- Additional rooms were erected hazardously in empty spaces to maximize rental profit;
- Sanitary conditions are appalling with plastic bucket for showers;
- Certain rooms are little more than coffin-size cubicles on stilts with no standing space;
- Unbeknownst to ISS-HK, the landlord allocates more than one refugee per room;
- One unit with two small rooms is rented to 4 refugees forced to share 2 beds for 6000$;
- One unit with two small rooms is rented to 5 refugees for 6000$;
- Dangerous gas cylinder for cooking inside cubicle rooms with no windows;
- Appalling sanitary conditions with plastic buckets for showers;
- The landlord provided this heating devise for tenants to warm water to shower;
- Unsafe electrical works are concealed from view in closets;
- Obstructed, narrow passages would ensure a death zone in a fire at night;
- Overhead storage of flammable material present a serious fire hazard;
- Highly combustible foam-boards and plastic covers partition all cubicles;
- Lack of fire-fighting equipment and fire exits from the second storey;
- The landlord charges each refugee about 500$ on top of the 1500$ rent assistance;
- The landlord charges each refugee two months deposit on top of what ISS pays;
- The landlord overcharges refugees for electricity use using dodgy meters;
- The landlord refuses to issue receipts for the cash he collects from refugees.
Refugees raise doubts about ISS caseworkers systemically approving countless tenancy agreements for such apparent unauthorized structures. Especially when refugees report they are rarely: (i) visited in the rooms; (ii) asked to supply proof of ownership as required by SWD; (iii) asked how many of them are allocated to each cubicle. (iv) this obviously poses challenges to confirm the existence of basic functional facilities for cooking and washing and the overall safety of the cubicles.
Vision First urges relevant authorities, including the Social Welfare Department and Lands Department, to urgently clamp down on this dangerous slum and provide refugee tenants with the means to effectively compete in the rental market without having to resort to renting a room in another slum.
The least owed dearly departed Lucky is that his friends do not fall from the pan into the fire.
Good evening Vision First. I got my new Immigration paper and I have to report with my son every two weeks at CIC detention. My officer said he will proceed the papers for the Education Bureau for my son’s school. Thank you so much for giving us strength to insist on our rights and to have hope to fight every day. We owe you a lot.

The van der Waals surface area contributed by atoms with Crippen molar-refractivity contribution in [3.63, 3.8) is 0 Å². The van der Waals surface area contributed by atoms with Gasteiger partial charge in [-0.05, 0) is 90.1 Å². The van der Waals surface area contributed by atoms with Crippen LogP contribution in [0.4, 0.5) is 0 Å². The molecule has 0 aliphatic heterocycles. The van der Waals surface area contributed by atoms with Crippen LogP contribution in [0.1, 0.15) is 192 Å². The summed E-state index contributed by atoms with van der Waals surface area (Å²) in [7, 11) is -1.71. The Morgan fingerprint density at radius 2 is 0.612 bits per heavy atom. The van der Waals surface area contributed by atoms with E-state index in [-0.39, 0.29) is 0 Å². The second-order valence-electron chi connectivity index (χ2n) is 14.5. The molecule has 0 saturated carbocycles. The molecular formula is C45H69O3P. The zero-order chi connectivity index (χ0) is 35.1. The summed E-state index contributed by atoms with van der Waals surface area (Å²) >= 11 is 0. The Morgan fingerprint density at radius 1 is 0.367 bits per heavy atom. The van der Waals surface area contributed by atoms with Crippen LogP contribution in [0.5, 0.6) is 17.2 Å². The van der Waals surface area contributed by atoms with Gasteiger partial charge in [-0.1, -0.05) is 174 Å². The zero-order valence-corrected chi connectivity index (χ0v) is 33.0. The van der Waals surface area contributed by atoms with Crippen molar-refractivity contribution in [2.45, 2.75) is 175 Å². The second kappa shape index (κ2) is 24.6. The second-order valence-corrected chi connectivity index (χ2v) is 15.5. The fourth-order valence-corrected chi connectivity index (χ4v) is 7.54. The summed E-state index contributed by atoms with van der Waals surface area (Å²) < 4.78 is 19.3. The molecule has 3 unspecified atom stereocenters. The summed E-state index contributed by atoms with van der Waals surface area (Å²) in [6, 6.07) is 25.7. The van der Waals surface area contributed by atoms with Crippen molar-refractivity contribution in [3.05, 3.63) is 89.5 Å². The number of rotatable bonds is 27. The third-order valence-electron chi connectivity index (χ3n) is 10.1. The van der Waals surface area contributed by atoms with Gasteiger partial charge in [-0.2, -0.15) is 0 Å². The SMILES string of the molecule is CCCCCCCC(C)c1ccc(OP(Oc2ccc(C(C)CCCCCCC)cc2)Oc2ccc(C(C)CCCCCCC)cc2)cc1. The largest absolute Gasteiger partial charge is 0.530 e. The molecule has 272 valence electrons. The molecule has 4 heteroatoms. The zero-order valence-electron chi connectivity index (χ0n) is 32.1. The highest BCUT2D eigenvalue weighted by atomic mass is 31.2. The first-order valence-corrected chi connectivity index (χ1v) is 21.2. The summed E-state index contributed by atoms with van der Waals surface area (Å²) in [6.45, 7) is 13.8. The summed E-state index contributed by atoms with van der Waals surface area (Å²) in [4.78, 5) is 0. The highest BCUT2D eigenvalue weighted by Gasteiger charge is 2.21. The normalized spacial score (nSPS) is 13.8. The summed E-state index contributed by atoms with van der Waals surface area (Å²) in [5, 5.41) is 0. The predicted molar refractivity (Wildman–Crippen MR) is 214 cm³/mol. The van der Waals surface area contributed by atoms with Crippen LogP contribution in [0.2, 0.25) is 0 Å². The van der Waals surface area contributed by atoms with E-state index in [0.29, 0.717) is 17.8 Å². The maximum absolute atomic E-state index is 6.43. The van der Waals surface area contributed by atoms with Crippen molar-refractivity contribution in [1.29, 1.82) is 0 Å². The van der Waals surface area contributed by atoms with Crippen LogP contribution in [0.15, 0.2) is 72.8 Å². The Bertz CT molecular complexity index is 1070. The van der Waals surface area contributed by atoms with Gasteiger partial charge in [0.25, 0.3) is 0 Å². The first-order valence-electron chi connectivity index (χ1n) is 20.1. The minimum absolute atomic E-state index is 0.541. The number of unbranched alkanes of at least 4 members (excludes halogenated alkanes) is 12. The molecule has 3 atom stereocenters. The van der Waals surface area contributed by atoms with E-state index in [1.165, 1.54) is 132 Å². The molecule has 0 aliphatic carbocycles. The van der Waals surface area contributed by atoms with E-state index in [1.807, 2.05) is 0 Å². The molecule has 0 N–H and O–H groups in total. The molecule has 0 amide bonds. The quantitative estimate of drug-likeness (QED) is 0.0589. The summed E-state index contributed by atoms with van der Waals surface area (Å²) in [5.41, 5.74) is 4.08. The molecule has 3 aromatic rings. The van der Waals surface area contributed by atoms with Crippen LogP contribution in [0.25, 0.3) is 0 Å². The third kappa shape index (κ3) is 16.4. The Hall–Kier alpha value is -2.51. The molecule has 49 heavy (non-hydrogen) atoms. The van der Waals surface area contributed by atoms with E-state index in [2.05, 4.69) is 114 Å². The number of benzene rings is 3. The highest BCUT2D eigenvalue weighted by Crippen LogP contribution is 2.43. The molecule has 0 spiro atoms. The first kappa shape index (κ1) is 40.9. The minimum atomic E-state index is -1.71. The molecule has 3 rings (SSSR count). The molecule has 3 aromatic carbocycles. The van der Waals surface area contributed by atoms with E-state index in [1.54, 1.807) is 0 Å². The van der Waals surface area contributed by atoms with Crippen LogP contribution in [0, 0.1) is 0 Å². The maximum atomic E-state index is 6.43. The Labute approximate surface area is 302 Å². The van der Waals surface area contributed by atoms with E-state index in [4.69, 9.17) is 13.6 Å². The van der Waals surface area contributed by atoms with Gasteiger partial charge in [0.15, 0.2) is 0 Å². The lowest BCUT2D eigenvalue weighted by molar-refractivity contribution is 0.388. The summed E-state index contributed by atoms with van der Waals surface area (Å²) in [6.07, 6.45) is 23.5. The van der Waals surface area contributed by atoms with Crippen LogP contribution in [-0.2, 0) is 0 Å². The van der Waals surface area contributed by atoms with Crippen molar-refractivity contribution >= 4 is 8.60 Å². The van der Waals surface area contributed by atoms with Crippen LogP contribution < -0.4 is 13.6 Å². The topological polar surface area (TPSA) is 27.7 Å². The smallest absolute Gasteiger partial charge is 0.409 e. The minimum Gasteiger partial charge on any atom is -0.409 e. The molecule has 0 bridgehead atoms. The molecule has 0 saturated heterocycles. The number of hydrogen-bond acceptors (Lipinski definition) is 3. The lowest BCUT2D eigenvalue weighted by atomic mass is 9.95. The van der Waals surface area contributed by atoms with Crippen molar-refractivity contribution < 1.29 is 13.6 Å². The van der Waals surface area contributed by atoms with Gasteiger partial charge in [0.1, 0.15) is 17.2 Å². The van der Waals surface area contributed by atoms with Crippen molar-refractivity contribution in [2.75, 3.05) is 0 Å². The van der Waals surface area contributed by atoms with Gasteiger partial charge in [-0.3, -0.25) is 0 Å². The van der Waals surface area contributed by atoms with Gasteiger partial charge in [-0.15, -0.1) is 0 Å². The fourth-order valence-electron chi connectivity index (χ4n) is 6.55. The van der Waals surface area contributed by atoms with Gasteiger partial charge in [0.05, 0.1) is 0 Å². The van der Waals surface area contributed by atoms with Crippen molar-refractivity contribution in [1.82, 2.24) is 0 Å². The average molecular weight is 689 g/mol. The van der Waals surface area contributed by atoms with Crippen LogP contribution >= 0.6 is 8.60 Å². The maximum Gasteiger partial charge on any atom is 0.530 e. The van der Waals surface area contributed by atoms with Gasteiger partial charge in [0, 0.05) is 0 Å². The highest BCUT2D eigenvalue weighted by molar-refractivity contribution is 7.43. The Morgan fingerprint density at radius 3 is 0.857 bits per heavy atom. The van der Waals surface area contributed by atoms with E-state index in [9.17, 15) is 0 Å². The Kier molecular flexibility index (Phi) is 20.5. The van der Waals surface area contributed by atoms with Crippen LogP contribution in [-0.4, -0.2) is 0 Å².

I am one of hundreds of failed domestic workers who cannot return to their country because they have big problems. We are refugees because we must stay in Hong Kong to save our lives. I come from a village in the Philippines where I was married and had a child. When I had problems with my husband I came to work in Hong Kong.
My husband will never forgive that I separated from him and I give birth to a child from another man. Nobody can change his mind to take revenge on me. His mother is very close friend to council district and municipal authority members. He and his brother are working for the municipal government. His position is TASK FORCE and they have big connection with our mayor.
They are doing violence to their enemies because they have power. They always deny they are doing this, but they do it again and again. In the Philippines it’s big danger to be a witness and hard to ask the police to help if nothing bad happens first. Also it is hard to hide in another place, because every village report new people and it is hard to hide from my husband’s friends.
He will know that I am somewhere. I must protect my son all the time because he wants to kill us both. My country is not safe and not easy to ask to anyone for help. I am scared to face him and I am more scared what will happen to me and my son’s life.
Since I married him I feel not happy for his being strict and jealous. But I try to work it out with my family. When I gave birth to my first child, I was wishing he will change, but no, he get worse. One night he took a knife and kept stabbing my pillow and searching my house. And then he bought a gun. When he knew I am seeking help from my family, he tell them he never respect them and kept making trouble with them.
One day he tried to rebuke my niece until they hit each other and he got hurt. He bring that problem to the court and until now that problem is not closed, because we don’t have lawyer so we just using the court lawyer. That moment I decided to separate from him slowly. But I was scared because in everyday of my life in the Philippines he kept on following and trapping me everywhere. Every time I kept screaming, even in my work place where he disturb my boss.